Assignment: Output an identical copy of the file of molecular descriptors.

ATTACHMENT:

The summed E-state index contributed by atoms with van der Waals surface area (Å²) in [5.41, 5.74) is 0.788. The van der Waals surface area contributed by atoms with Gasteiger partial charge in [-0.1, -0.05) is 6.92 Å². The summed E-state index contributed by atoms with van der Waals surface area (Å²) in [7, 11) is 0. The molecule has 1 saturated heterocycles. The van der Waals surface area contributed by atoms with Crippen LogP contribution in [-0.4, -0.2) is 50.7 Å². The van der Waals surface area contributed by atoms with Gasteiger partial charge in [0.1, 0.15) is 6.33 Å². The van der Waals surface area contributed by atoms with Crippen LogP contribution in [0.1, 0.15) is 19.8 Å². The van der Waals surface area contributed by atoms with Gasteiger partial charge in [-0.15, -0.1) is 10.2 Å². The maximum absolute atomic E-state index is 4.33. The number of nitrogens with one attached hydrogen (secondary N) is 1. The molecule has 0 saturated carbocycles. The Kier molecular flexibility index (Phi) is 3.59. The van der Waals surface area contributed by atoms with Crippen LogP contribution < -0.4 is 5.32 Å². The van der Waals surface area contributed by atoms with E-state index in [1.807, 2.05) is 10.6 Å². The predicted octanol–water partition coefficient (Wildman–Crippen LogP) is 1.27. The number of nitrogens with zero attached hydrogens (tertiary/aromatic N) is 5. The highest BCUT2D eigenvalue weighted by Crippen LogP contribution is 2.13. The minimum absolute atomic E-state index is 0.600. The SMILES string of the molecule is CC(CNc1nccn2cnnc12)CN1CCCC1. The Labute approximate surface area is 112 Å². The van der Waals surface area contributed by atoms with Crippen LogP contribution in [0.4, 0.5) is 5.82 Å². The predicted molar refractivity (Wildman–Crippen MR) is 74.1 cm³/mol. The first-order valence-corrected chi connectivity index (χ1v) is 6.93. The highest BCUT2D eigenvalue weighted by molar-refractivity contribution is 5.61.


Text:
The summed E-state index contributed by atoms with van der Waals surface area (Å²) in [5.41, 5.74) is 0.788. The van der Waals surface area contributed by atoms with Gasteiger partial charge in [-0.1, -0.05) is 6.92 Å². The summed E-state index contributed by atoms with van der Waals surface area (Å²) in [7, 11) is 0. The molecule has 1 saturated heterocycles. The van der Waals surface area contributed by atoms with Crippen LogP contribution in [-0.4, -0.2) is 50.7 Å². The van der Waals surface area contributed by atoms with Gasteiger partial charge in [0.1, 0.15) is 6.33 Å². The van der Waals surface area contributed by atoms with Crippen LogP contribution in [0.1, 0.15) is 19.8 Å². The van der Waals surface area contributed by atoms with Gasteiger partial charge in [-0.15, -0.1) is 10.2 Å². The maximum absolute atomic E-state index is 4.33. The number of nitrogens with one attached hydrogen (secondary N) is 1. The molecule has 0 saturated carbocycles. The Kier molecular flexibility index (Phi) is 3.59. The van der Waals surface area contributed by atoms with Crippen LogP contribution < -0.4 is 5.32 Å². The van der Waals surface area contributed by atoms with E-state index in [1.807, 2.05) is 10.6 Å². The predicted octanol–water partition coefficient (Wildman–Crippen LogP) is 1.27. The number of nitrogens with zero attached hydrogens (tertiary/aromatic N) is 5. The highest BCUT2D eigenvalue weighted by Crippen LogP contribution is 2.13. The minimum absolute atomic E-state index is 0.600. The SMILES string of the molecule is CC(CNc1nccn2cnnc12)CN1CCCC1. The Labute approximate surface area is 112 Å². The van der Waals surface area contributed by atoms with Crippen LogP contribution in [0.4, 0.5) is 5.82 Å². The predicted molar refractivity (Wildman–Crippen MR) is 74.1 cm³/mol. The first-order valence-corrected chi connectivity index (χ1v) is 6.93. The highest BCUT2D eigenvalue weighted by molar-refractivity contribution is 5.61.